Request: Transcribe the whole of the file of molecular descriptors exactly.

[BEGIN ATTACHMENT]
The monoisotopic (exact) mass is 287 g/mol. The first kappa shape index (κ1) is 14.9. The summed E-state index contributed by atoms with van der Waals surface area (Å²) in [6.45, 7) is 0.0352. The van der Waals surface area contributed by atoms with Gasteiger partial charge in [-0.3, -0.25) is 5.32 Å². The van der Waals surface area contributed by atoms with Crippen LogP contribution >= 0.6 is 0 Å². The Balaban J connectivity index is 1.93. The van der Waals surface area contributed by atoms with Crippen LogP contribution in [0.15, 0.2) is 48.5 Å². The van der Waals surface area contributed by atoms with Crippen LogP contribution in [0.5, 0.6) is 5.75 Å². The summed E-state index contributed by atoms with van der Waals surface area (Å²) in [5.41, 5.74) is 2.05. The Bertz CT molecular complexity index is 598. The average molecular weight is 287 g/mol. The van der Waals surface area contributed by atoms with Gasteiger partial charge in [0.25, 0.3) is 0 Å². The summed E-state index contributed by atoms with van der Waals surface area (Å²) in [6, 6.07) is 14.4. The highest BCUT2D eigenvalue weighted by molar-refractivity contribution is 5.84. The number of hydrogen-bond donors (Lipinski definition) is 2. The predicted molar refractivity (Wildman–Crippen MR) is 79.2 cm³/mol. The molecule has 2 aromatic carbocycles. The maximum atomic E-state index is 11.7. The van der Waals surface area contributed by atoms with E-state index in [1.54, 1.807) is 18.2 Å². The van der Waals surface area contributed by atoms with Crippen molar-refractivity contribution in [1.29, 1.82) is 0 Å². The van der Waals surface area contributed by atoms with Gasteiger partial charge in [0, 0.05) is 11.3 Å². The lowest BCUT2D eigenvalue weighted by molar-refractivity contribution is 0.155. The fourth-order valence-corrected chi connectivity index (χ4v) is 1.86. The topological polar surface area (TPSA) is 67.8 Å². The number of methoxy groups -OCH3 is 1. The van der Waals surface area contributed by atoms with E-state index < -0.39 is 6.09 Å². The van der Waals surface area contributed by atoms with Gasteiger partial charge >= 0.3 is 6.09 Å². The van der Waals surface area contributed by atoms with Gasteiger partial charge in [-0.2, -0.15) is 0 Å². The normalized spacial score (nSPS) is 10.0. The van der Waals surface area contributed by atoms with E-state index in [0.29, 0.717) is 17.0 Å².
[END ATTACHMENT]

The monoisotopic (exact) mass is 287 g/mol. The first kappa shape index (κ1) is 14.9. The summed E-state index contributed by atoms with van der Waals surface area (Å²) in [6.45, 7) is 0.0352. The van der Waals surface area contributed by atoms with Gasteiger partial charge in [-0.3, -0.25) is 5.32 Å². The van der Waals surface area contributed by atoms with Crippen LogP contribution >= 0.6 is 0 Å². The Balaban J connectivity index is 1.93. The van der Waals surface area contributed by atoms with Crippen LogP contribution in [0.15, 0.2) is 48.5 Å². The van der Waals surface area contributed by atoms with Crippen LogP contribution in [0.5, 0.6) is 5.75 Å². The summed E-state index contributed by atoms with van der Waals surface area (Å²) in [5.41, 5.74) is 2.05. The Bertz CT molecular complexity index is 598. The average molecular weight is 287 g/mol. The van der Waals surface area contributed by atoms with Gasteiger partial charge in [0.25, 0.3) is 0 Å². The summed E-state index contributed by atoms with van der Waals surface area (Å²) in [6, 6.07) is 14.4. The highest BCUT2D eigenvalue weighted by molar-refractivity contribution is 5.84. The number of hydrogen-bond donors (Lipinski definition) is 2. The predicted molar refractivity (Wildman–Crippen MR) is 79.2 cm³/mol. The molecule has 2 aromatic carbocycles. The maximum atomic E-state index is 11.7. The van der Waals surface area contributed by atoms with E-state index in [1.54, 1.807) is 18.2 Å². The van der Waals surface area contributed by atoms with Crippen molar-refractivity contribution in [1.29, 1.82) is 0 Å². The van der Waals surface area contributed by atoms with Gasteiger partial charge in [0, 0.05) is 11.3 Å². The lowest BCUT2D eigenvalue weighted by molar-refractivity contribution is 0.155. The fourth-order valence-corrected chi connectivity index (χ4v) is 1.86. The topological polar surface area (TPSA) is 67.8 Å². The number of methoxy groups -OCH3 is 1. The van der Waals surface area contributed by atoms with E-state index < -0.39 is 6.09 Å². The van der Waals surface area contributed by atoms with Gasteiger partial charge >= 0.3 is 6.09 Å². The van der Waals surface area contributed by atoms with Gasteiger partial charge in [-0.2, -0.15) is 0 Å². The normalized spacial score (nSPS) is 10.0. The van der Waals surface area contributed by atoms with E-state index in [0.29, 0.717) is 17.0 Å².